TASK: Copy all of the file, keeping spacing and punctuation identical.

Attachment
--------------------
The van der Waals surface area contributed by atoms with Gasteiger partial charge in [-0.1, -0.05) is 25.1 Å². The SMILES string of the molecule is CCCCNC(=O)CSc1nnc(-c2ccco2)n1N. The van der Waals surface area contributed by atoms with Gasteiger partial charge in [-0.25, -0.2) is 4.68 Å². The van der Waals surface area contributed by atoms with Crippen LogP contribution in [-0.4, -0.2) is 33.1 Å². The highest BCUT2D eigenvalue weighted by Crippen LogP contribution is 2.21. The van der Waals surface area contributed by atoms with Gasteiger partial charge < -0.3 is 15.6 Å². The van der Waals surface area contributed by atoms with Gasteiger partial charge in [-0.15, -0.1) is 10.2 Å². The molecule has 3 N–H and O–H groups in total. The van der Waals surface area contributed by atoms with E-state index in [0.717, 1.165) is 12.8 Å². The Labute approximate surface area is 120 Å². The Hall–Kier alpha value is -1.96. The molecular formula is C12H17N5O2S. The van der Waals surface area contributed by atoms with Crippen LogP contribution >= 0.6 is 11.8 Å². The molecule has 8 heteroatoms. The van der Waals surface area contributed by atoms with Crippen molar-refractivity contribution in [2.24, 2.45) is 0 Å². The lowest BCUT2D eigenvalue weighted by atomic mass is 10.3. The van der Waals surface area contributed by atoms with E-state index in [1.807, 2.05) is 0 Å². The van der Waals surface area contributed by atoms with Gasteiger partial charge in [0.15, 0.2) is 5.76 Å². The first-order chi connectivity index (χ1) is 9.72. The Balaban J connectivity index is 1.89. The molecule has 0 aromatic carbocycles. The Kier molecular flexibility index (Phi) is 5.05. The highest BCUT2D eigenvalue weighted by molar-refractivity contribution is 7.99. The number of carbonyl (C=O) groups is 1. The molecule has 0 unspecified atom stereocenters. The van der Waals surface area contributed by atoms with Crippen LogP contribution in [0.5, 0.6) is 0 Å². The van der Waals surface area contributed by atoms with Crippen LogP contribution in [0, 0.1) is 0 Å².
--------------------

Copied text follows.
The van der Waals surface area contributed by atoms with Gasteiger partial charge in [-0.1, -0.05) is 25.1 Å². The SMILES string of the molecule is CCCCNC(=O)CSc1nnc(-c2ccco2)n1N. The van der Waals surface area contributed by atoms with Gasteiger partial charge in [-0.25, -0.2) is 4.68 Å². The van der Waals surface area contributed by atoms with Crippen LogP contribution in [-0.4, -0.2) is 33.1 Å². The highest BCUT2D eigenvalue weighted by Crippen LogP contribution is 2.21. The van der Waals surface area contributed by atoms with Gasteiger partial charge < -0.3 is 15.6 Å². The van der Waals surface area contributed by atoms with Gasteiger partial charge in [-0.15, -0.1) is 10.2 Å². The molecule has 3 N–H and O–H groups in total. The van der Waals surface area contributed by atoms with E-state index in [0.717, 1.165) is 12.8 Å². The Labute approximate surface area is 120 Å². The Hall–Kier alpha value is -1.96. The molecular formula is C12H17N5O2S. The van der Waals surface area contributed by atoms with Crippen LogP contribution >= 0.6 is 11.8 Å². The molecule has 8 heteroatoms. The van der Waals surface area contributed by atoms with Crippen molar-refractivity contribution in [2.24, 2.45) is 0 Å². The lowest BCUT2D eigenvalue weighted by atomic mass is 10.3. The van der Waals surface area contributed by atoms with E-state index in [1.807, 2.05) is 0 Å². The van der Waals surface area contributed by atoms with Gasteiger partial charge in [0.15, 0.2) is 5.76 Å². The first-order chi connectivity index (χ1) is 9.72. The Balaban J connectivity index is 1.89. The molecule has 0 aromatic carbocycles. The Kier molecular flexibility index (Phi) is 5.05. The highest BCUT2D eigenvalue weighted by molar-refractivity contribution is 7.99. The number of carbonyl (C=O) groups is 1. The molecule has 0 unspecified atom stereocenters. The van der Waals surface area contributed by atoms with Crippen LogP contribution in [0.5, 0.6) is 0 Å². The van der Waals surface area contributed by atoms with Crippen LogP contribution in [0, 0.1) is 0 Å².